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    Trump Administration Lost Track of Some Ex-Gitmo Prisoners

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    US President Donald Trump’s punch at former President Barack Obama’s Guantanamo Bay policy has resulted in US officials losing track of where ex-Gitmo prisoners are around the globe, according to a newly published investigation.

    In an attempt to reverse the course pioneered by Obama, who was derided by critics for failing to close the prison camp, Trump closed the office of the Special Envoy for Guantánamo Closure as part of a purging of personnel at the State Department, according to a McClatchy report published Monday.

    Now, ex-prisoners who were being tracked by the office are unaccounted for, the report said.

    One place US officials are most worried about ex-prisoners going is Syria. A Capitol Hill staffer working for the House Foreign Affairs Committee told McClatchy on the condition of anonymity that Syria was "the worst place for any [former detainee] to turn up." The US maintains a military force of 2,000 personnel in Syria, according to Defense Department spokesman Cmdr. Sean Robertson, as cited by McClatchy. Critics say the US military presence there is illegal, since Syrian President Bashar al-Assad did not formally extend an invitation to the US.

    Abu Wa'el Dhiab, a Syrian who had been captured and detained at Gitmo, disappeared from Uruguay last summer. Dhiab has flown from Uruguay to south central Turkey and visited the rebel-held Syrian province of Idlib, which is controlled by al-Nusra Front, a Syrian diplomat told McClatchy, citing Syrian intelligence sources.

    Dhiab is reported to have made trips to Brazil, Argentina and Venezuela, and at one juncture was on a flight to South Africa before a US intervention brought him back to Uruguay. Dhiab then tried to fly to Morocco in 2017 with a forged passport, the report says, but was returned to Uruguay instead.

    "We worked pretty hard to make sure that he stayed in Uruguay in the Obama administration," said Lee Wolosky, the last US State Department envoy for Gitmo's closure, as quoted by McClatchy. Dhiab was "not only damaged, but he was someone who I thought was dangerous," said Wolosky.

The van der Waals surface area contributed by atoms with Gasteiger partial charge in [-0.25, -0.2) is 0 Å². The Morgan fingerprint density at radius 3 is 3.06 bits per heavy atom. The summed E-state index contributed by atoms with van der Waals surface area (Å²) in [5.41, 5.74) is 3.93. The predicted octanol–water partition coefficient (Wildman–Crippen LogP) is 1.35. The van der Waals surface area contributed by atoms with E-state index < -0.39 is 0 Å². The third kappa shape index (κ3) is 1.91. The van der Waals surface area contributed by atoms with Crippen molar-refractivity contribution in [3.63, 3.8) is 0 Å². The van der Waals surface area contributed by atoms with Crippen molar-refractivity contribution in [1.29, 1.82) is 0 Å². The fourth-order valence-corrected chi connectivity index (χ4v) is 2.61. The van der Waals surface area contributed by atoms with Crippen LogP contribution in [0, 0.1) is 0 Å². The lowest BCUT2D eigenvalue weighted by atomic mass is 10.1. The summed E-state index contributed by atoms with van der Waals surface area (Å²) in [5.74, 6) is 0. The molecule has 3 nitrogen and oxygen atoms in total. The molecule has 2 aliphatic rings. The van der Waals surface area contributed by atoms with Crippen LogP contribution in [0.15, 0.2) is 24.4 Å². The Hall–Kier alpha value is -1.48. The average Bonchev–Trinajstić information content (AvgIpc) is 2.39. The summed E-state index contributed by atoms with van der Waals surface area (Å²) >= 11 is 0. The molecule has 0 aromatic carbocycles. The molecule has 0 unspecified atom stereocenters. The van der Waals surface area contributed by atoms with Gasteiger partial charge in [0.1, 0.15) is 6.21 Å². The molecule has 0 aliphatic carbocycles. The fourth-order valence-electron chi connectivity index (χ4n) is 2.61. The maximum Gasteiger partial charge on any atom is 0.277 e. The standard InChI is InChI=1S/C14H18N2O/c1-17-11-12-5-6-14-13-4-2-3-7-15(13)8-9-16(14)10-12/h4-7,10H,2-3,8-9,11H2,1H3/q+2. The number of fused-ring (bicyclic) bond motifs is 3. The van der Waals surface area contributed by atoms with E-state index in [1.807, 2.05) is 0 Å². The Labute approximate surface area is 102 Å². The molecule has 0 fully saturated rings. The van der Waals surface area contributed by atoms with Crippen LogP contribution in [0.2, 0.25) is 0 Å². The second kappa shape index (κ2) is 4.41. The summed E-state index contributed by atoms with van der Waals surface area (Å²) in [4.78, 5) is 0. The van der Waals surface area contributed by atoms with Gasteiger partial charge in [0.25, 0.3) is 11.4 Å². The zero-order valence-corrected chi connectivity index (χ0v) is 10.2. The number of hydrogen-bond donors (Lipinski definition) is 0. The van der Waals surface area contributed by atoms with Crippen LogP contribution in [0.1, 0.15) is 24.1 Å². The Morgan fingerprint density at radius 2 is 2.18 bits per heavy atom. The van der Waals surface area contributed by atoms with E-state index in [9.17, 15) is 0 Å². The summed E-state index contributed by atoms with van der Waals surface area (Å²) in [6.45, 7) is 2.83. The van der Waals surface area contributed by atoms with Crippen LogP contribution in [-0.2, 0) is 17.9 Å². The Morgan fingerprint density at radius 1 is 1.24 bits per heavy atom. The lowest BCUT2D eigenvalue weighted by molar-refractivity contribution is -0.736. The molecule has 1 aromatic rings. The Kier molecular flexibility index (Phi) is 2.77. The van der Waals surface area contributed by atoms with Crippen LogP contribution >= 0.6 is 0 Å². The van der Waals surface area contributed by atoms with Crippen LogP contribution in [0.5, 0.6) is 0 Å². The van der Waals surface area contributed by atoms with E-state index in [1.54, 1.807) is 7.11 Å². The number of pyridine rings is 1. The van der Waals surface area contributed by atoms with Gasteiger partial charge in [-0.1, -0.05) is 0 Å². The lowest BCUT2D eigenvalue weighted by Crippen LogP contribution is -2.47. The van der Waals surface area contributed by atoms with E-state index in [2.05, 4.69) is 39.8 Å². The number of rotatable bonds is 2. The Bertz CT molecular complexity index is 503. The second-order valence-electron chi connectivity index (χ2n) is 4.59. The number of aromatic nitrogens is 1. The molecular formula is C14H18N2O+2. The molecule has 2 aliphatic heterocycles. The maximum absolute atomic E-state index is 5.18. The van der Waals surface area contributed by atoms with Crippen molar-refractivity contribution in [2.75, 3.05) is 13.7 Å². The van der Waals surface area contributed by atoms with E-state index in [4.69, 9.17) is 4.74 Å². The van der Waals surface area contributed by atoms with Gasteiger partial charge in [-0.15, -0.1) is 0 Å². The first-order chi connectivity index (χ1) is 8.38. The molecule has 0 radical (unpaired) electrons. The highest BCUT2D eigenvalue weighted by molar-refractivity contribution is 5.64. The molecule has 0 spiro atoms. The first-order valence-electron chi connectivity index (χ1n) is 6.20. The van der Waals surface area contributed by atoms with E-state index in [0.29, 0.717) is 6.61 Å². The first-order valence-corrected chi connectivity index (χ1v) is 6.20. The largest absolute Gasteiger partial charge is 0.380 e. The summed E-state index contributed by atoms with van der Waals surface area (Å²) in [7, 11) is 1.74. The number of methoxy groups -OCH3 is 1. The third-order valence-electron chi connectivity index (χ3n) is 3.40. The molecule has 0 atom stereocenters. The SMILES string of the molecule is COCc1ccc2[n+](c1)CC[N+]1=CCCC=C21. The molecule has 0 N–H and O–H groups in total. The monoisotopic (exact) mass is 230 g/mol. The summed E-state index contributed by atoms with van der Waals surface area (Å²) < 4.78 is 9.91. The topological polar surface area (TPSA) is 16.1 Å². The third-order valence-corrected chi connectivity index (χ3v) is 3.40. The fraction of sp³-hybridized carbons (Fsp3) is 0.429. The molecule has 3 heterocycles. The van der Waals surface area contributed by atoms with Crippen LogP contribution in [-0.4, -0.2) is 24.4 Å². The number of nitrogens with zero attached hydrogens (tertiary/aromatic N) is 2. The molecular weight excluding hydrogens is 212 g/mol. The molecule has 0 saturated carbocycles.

Even though Wolosky left his government job at the end of the Obama administration, he continues to receive phone calls from foreign envoys and other concerned parties because, as he said, "they have no one to talk to in the US government."

    The Obama administration had a difficult time keeping track of where ex-Gitmo captives were scattered around the globe. According to recent data from the Office of the Director of National Intelligence, approximately 30 percent of former Gitmo prisoners are suspected to have re-joined their militant terrorist organizations after being released.

    US intelligence and State Department officials declined to discuss Dhiab's location with McClatchy. A spokesperson for Secretary of State Mike Pompeo said the department's Counterterrorism Bureau had been assigned to address "any issues stemming from the arrangements made between the Obama administration and foreign partners regarding the resettlement of former Guantanamo Bay detainees."

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    Tags:
    terror group, U.S. Department of State, Donald Trump, Barack Obama, Uruguay, Cuba, Syria
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